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MADISON, Wis. (3/24/09)--A so-called “federal bailout” of corporate credit unions is no such thing, and the $4.7 billion in aid comes from credit unions’ own self-funded insurance system--not from taxpayers, according to an op-ed letter from the Wisconsin Credit Union League. “That’s a novel idea--an industry trying to solve its own problems, credit unions helping credit unions,” wrote Brett Thompson, league president/CEO, in a letter in Monday’s Wisconsin State Journal, refuting the “federal bailout” assertion made in a March 13 letter to the editor by Kurt Bauer, president/CEO of the Wisconsin Bankers Association. “Bauer would be better off addressing the issues faced by his own industry than by trying to undermine confidence in credit unions at a time when regulators have proclaimed credit unions to be safe, healthy and lending vigorously,” Thompson concluded.

Mortgage company ordered to turn funds over to CU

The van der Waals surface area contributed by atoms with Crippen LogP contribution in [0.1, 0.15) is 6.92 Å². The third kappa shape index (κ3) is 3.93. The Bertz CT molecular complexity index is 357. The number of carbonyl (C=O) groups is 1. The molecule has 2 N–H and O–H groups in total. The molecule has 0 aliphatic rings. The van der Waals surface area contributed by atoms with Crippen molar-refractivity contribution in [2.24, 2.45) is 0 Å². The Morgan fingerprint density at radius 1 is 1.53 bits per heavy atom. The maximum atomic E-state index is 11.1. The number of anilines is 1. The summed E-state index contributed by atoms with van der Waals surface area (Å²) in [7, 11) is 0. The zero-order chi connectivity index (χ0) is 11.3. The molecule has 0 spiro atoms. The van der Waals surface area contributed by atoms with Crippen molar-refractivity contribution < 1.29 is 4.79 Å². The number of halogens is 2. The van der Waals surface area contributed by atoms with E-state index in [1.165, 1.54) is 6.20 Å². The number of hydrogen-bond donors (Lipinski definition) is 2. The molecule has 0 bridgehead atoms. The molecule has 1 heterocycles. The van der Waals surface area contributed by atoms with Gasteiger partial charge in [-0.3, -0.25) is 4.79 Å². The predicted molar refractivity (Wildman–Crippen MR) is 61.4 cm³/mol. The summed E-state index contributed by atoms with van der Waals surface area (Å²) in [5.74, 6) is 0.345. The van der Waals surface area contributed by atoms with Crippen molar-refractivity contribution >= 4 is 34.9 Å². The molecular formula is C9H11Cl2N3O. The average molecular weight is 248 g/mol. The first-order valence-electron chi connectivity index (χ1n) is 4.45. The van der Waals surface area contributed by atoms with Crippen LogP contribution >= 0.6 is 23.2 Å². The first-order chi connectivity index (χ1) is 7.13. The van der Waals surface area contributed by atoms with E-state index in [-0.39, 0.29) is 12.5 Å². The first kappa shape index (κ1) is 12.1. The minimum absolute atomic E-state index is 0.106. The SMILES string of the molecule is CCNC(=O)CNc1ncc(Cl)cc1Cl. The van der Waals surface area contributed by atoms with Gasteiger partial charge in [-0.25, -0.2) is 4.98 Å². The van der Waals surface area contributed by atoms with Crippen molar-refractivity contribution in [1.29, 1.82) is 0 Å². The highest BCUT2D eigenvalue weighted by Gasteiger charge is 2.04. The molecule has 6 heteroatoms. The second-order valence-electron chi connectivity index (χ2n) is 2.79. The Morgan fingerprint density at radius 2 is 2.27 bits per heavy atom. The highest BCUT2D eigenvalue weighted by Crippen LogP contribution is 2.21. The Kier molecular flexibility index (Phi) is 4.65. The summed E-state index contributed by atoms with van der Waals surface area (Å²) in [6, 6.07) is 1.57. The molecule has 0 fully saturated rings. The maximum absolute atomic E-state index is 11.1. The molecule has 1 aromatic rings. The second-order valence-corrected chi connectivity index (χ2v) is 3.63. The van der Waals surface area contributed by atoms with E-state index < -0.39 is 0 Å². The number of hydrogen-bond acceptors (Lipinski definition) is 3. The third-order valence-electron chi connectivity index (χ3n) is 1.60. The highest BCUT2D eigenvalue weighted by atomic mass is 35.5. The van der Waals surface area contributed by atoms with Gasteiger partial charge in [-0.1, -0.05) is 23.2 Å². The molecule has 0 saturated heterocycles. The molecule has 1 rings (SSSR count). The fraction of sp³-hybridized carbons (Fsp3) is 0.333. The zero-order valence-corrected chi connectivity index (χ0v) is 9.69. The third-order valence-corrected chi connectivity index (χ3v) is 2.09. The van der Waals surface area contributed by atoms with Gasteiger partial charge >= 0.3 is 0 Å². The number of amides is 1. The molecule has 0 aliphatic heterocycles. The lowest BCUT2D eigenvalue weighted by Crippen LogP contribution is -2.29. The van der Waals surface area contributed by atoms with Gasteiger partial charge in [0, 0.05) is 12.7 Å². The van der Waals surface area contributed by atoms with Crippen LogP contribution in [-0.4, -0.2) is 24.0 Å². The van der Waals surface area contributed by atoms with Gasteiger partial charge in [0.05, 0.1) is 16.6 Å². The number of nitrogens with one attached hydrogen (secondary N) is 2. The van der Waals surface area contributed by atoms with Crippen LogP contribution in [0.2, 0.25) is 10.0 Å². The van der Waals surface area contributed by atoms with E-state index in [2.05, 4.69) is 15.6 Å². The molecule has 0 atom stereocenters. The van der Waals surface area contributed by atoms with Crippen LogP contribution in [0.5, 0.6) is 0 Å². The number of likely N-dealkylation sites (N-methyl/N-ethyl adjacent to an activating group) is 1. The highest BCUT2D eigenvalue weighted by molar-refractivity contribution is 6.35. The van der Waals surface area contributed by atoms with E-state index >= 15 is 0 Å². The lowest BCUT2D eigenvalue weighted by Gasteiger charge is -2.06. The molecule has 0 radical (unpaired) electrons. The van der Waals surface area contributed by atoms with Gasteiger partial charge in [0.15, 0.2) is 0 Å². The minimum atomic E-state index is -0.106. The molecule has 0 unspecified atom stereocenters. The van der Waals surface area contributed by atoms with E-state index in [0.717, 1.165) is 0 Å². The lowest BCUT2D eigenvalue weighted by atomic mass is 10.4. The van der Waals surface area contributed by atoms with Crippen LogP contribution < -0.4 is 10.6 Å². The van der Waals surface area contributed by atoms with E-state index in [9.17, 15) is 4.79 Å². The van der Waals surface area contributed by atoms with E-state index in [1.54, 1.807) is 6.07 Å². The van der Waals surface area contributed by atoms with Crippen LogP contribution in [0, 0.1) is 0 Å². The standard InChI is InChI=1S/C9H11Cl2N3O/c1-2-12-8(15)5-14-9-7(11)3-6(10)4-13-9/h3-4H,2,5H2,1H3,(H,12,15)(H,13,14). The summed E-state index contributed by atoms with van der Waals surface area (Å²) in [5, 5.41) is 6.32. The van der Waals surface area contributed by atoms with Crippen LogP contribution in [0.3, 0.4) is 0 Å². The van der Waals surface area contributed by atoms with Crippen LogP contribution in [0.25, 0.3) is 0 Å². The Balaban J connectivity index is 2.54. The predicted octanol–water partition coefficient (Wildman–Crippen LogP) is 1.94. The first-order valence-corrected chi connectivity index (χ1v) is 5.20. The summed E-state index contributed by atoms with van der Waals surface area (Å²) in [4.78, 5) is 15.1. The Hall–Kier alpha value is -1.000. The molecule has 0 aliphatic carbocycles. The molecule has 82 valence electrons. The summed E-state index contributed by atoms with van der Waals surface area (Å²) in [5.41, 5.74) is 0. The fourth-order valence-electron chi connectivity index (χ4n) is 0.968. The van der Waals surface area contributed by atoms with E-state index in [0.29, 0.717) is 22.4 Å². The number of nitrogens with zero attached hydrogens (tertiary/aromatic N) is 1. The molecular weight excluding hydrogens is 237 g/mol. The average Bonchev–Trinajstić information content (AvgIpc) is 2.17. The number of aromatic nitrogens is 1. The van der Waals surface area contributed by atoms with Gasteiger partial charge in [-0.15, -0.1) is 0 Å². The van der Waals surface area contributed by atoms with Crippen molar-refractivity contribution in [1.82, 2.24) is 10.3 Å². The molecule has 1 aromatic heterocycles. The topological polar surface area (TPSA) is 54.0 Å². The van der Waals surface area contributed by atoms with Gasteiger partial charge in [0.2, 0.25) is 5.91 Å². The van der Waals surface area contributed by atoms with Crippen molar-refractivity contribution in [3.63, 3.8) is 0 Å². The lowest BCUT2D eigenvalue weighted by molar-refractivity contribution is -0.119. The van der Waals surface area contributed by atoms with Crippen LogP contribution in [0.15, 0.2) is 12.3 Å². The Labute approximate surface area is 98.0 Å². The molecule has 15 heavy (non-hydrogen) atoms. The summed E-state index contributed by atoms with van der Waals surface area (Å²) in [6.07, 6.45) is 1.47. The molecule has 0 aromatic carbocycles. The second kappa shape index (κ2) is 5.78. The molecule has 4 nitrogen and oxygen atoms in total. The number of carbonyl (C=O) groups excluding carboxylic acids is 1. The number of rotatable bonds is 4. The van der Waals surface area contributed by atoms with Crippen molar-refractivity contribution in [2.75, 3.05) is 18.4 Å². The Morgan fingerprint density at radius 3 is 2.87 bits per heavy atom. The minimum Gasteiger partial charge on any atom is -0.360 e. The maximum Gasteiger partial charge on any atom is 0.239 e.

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NEWARK, N.J. (3/24/09)--The U.S. Bankruptcy Court approved a consent order Friday requiring CU National Mortgage LLC to turn over all funds belonging to Picatinny FCU that the mortgage servicer allegedly withheld and to transfer mortgages it had been servicing to Picatinny's new servicer. CU National Mortgage and its parent U.S. Mortgage, based in Pine Brook, N.J., had filed for a Chapter 11 bankruptcy in U.S. Bankruptcy Court in Newark, N.J., listing more than $200 million in debts to Fannie Mae and 19 credit unions (News Now March 2). Picatinny FCU, a $247.5 million credit union based in Dover, N.J., alleged in a petition to the court that CU National Mortgage sold 58 of the credit union's mortgage loans-- totaling more than $14 million--to Fannie Mae without the credit union's knowledge or authorization. Credit unions have claimed more than $160 million of their mortgages went to Fannie Mae without authorization and that CU National Mortgage pocketed the money. The mortgage service also must turn over all loan files, reports, documents and other information, including electronic data, on the loans and any escrow being held on the properties.